Monday, December 12, 2011

More on Balance

You know that question, "How do you do it?"  It's intended as a compliment, right?  And also has a bit of judgment in it (I haven't seen the movie yet, but there are plenty of judgments in the trailers alone)?  I just finished Malcolm Gladwell's Outliers (thanks to S. for lending that to me for an entire year, which is how much time it took me to finish that slim little book).  And now I think the answer to that is, "With luck and a shitload of help."  In other words, I worked hard and tried some things and failed a lot, but also I "do it" because I was born at a particular time in a particular location and into a particular social class and ethnicity.  Apparently Idaho, circa 1975, was a fortunate time and place to be born.

I don't mean that facetiously.  I would just have to make sense of what I mean, and I'm not able to do that yet because I haven't had a cup of coffee yet.  I gave up coffee.  Until about 10am.

I think I've tried to say something like this a few times, about how the notion of "balance" for working mothers (and maybe for everyone) is a culturally-constructed mirage.  But here's Martha Beck on it, writing in her funny and eloquent way (and with inappropriate cocaine jokes, which make me feel better about my own inappropriateness.  And skip down to the bottom for another useful article if you don't want to read this one):

Here is typical scenario from when my children were younger: It’s five o’clock in the morning. I’ve been awake for about 23 hours, having struggled vainly to fit in writing between yesterday’s tasks: getting the car fixed, taking the dog to the vet, answering email, grocery shopping, driving my kids to music lessons, seeing clients, picking up deli sandwiches for dinner, and cuddling one of my children through some of the horrors of growing up. I finally sat down at my computer around midnight—and looked up just now to see the sun rising. 
Since I’m up, I decide to set a historic precedent by preparing breakfast. All goes well as I awaken my children and head to the kitchen, at which point I remember how much I hate to cook. I even hate to toast. The kids arrive, yawning, and ask what I’m planning to serve them. I think for a minute, then say, “We have Oreos.” 
My children roll their eyes. 
“We have cocaine,” I venture. I’m pretty sure they know this is a joke. I’ve never seen cocaine, much less tried it—although frankly it’s beginning to sound like a good idea. Isn’t that how Sigmund Freud got so much done?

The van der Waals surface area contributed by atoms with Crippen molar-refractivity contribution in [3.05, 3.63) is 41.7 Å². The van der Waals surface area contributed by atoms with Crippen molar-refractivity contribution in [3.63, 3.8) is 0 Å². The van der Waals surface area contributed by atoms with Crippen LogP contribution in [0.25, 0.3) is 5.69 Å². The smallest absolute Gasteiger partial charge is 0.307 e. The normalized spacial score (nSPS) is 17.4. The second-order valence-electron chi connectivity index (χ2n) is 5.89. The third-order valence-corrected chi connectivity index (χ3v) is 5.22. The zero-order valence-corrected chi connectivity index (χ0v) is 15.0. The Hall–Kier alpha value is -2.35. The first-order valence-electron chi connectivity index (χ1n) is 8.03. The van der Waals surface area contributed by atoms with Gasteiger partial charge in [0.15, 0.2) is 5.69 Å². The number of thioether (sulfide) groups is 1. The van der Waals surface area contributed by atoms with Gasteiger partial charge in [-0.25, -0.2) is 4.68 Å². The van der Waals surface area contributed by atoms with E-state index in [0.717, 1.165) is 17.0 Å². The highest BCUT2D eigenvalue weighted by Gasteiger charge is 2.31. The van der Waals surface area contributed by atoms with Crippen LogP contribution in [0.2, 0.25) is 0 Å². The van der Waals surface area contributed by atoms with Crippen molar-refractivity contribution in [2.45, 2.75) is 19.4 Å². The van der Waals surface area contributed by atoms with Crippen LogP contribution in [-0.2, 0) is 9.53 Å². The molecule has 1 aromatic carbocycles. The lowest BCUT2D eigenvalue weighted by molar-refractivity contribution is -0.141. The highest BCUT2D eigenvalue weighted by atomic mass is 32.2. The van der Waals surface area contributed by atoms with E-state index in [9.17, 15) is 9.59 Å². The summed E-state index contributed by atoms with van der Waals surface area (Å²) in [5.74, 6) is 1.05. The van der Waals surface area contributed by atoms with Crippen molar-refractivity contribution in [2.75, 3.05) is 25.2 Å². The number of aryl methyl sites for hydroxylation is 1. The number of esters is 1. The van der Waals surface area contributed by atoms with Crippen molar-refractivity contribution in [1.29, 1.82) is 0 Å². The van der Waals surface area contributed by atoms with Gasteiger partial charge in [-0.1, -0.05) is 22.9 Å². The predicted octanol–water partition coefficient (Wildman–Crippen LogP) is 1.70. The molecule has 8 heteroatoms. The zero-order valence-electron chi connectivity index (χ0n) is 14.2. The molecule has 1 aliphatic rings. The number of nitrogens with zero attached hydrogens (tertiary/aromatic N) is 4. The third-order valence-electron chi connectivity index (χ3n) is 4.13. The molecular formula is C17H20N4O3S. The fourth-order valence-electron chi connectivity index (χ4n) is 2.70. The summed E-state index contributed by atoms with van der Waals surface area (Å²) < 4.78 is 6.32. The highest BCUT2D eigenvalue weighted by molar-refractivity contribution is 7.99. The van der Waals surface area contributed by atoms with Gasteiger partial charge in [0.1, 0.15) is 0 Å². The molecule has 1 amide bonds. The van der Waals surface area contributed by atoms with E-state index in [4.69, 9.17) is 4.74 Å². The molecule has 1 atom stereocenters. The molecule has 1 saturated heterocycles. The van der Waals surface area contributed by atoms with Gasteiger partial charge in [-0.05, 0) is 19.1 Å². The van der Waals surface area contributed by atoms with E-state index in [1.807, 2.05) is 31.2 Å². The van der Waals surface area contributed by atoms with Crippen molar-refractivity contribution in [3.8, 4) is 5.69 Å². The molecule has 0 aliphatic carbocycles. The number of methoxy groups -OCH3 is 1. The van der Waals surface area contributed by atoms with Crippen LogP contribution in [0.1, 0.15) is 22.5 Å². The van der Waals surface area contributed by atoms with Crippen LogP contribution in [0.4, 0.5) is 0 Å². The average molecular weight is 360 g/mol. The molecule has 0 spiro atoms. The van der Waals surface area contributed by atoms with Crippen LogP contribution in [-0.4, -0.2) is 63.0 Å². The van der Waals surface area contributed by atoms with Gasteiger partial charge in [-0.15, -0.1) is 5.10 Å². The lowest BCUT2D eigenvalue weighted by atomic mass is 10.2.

Understand three things: (1) I don’t have a job. I am a writer, which means I procrastinate and get away with it; (2) my children are not young. They walk, talk, bathe, diagnose their own viruses; and (3) I’m kind of supposed to be an expert at combining career and family. I conducted years of sociological research on the topic, wrote several big fat books about it. Plus, I’m a life coach. You’d think I could live a balanced life as a 21st century American woman. 
Ha. In fact, having done all that research, I can tell you with absolute assurance that it is impossible for women to achieve the kind of balance recommended by many well-meaning self-help counselors. I didn’t say such balance is difficult to attain. I didn’t say it’s rare. It’s impossible. Our culture’s definition of what women should be is fundamentally, irreconcilably unbalanced. That’s the bad news. The good news is that the very imbalance of our culture is forcing women to find equilibrium in an entirely new way. 
Henry David Thoreau’s classic book Walden recounts two years the author spent living in solitary harmony with the wilderness. The book’s premise is that all humans could live simply and naturally, as Thoreau did. As a teenager, I loved Walden. Years later, as an exhausted working mother, I learned something Thoreau failed to mention in his journal: The entire time he was roughing it, his mother and sisters helped care for his needs, hauling in food and hauling out laundry. The reason Thoreau didn’t write about this is that he took it for granted. Like most thinker’s of his generation, he saw “women’s work” as a product of natural female instinct: Birds fly south for the winter, and women show up to wash men’s underwear. Okay, so I’m a little bitter—but only because this attitude pervaded American culture well into my own lifetime. 
Early American feminists fought for the right to participate in the workforce by assuring everyone that it was easy to do women’s work—perhaps with one’s toes, while simultaneously performing jobs traditionally reserved for men. I once believed this, and I have the colorful medical history to prove it. Women of my generation thought we could have everything; experience taught us we could have everything but sleep (one sociologist who studied an early cohort of working mothers wrote, “These women talked about sleep the way a starving person talks about food”). Bringing home the bacon and frying it up in a pan while never letting hubby forget he’s a man turned out to be a logistical challenge to rival the moon landing, but without support from Houston.